Why not use a manual system - a simple paper and pencil form that lists the material requested. This makes reconciliation a lot easier. A manual system can work great to help you accomplish the main objectives of using purchase orders:

  • All material purchases are approved.
  • The material is coded to the proper direct cost account.
  • The material is coded to the proper job.

Job costing works like this: Let's say you put a bid (a mini budget) together for a bathroom remodel for Mrs. Fernwicky. In that bid, you have a guesstimate of the labor and materials costs. Enter that information as a job in the job costing module. Give it a job number. Make sure your plumbers are held accountable for indicating which jobs they complete on their timecards. Then, when you enter payroll data into your accounting system, there is a field that allows you to “flag” the information with the job number. The accounting system will send a copy of the payroll info to the job file. When you enter materials, “flag” the appropriate entries with the job number. This will send a copy of the materials information to the job file. Then you can run a job cost report for the Fernwicky remodel project and see how you did compared to the bid (the budget). Don't fuss with applying overhead to job costing. It is a baloney number at best. Sales - Direct Costs = Gross Profit. The job will be won or lost at the gross profit level.

I have seen firsthand lots of big, profitable companies with low tech and highly effective purchasing and warehouse systems. Keep it lean and mean. Stock the trucks right. Replace what is used every day. Carry as little stock (inventory) as possible.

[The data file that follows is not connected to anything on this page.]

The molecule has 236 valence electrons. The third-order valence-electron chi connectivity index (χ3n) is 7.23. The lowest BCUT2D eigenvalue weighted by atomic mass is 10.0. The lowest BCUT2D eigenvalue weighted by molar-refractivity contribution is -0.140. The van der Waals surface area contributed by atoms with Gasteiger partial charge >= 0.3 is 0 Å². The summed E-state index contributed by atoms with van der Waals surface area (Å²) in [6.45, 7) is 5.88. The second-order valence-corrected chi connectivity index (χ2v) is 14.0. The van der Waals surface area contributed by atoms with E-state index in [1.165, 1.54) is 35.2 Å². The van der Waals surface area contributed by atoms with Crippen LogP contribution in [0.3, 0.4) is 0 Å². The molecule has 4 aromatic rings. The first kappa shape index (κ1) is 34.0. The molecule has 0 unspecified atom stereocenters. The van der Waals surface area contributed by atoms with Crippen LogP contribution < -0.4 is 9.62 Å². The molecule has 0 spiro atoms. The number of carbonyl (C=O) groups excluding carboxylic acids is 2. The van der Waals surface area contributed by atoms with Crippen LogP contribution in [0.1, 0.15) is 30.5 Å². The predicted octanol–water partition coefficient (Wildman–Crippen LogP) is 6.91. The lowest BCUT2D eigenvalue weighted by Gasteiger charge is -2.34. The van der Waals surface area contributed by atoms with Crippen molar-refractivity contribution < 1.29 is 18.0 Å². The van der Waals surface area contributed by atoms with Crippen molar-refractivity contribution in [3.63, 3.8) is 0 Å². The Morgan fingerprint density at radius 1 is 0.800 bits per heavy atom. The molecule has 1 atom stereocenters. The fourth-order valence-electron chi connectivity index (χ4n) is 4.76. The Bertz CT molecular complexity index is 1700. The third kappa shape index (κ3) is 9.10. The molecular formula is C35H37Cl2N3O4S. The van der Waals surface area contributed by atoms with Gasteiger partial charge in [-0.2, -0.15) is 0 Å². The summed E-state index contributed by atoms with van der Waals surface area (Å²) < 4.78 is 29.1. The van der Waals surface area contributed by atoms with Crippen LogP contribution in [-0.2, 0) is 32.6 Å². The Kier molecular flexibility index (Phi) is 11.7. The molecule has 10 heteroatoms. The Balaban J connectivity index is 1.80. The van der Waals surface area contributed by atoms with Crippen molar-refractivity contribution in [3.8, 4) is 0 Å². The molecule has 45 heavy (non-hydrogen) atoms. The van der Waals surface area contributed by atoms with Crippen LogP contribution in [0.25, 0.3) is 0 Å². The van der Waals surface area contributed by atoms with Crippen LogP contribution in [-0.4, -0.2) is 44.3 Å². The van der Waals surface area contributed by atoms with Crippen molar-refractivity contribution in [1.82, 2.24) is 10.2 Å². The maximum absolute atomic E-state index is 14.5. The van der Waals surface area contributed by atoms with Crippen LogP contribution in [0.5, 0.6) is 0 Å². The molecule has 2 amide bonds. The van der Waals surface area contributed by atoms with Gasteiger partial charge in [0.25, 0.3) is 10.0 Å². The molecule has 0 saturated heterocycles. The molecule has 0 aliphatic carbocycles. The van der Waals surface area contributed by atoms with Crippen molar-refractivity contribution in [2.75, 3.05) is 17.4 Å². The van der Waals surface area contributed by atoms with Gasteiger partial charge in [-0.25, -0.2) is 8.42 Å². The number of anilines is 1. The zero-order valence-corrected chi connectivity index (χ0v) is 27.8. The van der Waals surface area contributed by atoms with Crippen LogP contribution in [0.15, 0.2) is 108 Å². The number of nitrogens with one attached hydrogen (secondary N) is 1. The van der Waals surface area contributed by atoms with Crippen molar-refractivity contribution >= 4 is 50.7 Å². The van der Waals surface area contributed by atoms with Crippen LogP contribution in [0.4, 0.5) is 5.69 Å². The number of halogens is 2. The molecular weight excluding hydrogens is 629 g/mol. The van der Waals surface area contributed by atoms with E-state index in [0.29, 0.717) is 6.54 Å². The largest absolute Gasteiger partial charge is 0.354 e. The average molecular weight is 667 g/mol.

If you are technologically obsessed, you could use bar coding and tight warehouse management to keep purchases up-to-date in the computer. Maybe the best option is to have your main supplier help you organize your bare minimum warehouse stock - and even offer to store it on consignment at your shop. There are several ways to manage your materials. Keep score and you will know if you have a problem.

It's all about the patterns. Watch the patterns and look for exceptions. When something is out of line, dig deeper. Make sure that the accounting is accurate (that the big rocks went into the right buckets). Then, get out in the field and see what's happening with labor and materials. If you can, make operational improvements that will reduce your labor and material expenses. However, if you need to raise your prices, raise your prices. Don't try to make “stone soup” by squeezing labor costs. Pay your people well and price accordingly. Charge enough to make lots of money - even if you make a few mistakes.

You don't have to be Agatha Christie. Finding and solving the challenges is easy when you are paying attention and have the big rock data. No need to argue.